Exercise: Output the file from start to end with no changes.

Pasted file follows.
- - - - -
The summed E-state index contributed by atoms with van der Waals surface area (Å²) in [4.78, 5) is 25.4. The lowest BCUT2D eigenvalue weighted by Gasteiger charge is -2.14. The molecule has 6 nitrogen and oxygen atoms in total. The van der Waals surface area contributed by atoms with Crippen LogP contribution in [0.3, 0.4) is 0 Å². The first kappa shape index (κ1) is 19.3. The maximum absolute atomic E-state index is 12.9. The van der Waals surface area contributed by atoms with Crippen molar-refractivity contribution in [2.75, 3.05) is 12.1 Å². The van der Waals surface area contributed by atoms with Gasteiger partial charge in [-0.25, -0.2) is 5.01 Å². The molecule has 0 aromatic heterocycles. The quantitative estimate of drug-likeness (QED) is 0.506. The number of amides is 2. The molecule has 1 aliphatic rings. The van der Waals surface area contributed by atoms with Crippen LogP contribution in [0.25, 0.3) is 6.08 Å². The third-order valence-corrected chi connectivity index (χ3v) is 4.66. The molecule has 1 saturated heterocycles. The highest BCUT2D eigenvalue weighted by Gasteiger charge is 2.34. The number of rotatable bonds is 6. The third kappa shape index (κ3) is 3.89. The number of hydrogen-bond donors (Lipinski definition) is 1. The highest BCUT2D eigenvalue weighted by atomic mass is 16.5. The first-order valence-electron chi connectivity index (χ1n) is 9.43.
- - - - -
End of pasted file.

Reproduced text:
The summed E-state index contributed by atoms with van der Waals surface area (Å²) in [4.78, 5) is 25.4. The lowest BCUT2D eigenvalue weighted by Gasteiger charge is -2.14. The molecule has 6 nitrogen and oxygen atoms in total. The van der Waals surface area contributed by atoms with Crippen LogP contribution in [0.3, 0.4) is 0 Å². The first kappa shape index (κ1) is 19.3. The maximum absolute atomic E-state index is 12.9. The van der Waals surface area contributed by atoms with Crippen molar-refractivity contribution in [2.75, 3.05) is 12.1 Å². The van der Waals surface area contributed by atoms with Gasteiger partial charge in [-0.25, -0.2) is 5.01 Å². The molecule has 0 aromatic heterocycles. The quantitative estimate of drug-likeness (QED) is 0.506. The number of amides is 2. The molecule has 1 aliphatic rings. The van der Waals surface area contributed by atoms with Crippen LogP contribution in [0.25, 0.3) is 6.08 Å². The third-order valence-corrected chi connectivity index (χ3v) is 4.66. The molecule has 1 saturated heterocycles. The highest BCUT2D eigenvalue weighted by Gasteiger charge is 2.34. The number of rotatable bonds is 6. The third kappa shape index (κ3) is 3.89. The number of hydrogen-bond donors (Lipinski definition) is 1. The highest BCUT2D eigenvalue weighted by atomic mass is 16.5. The first-order valence-electron chi connectivity index (χ1n) is 9.43.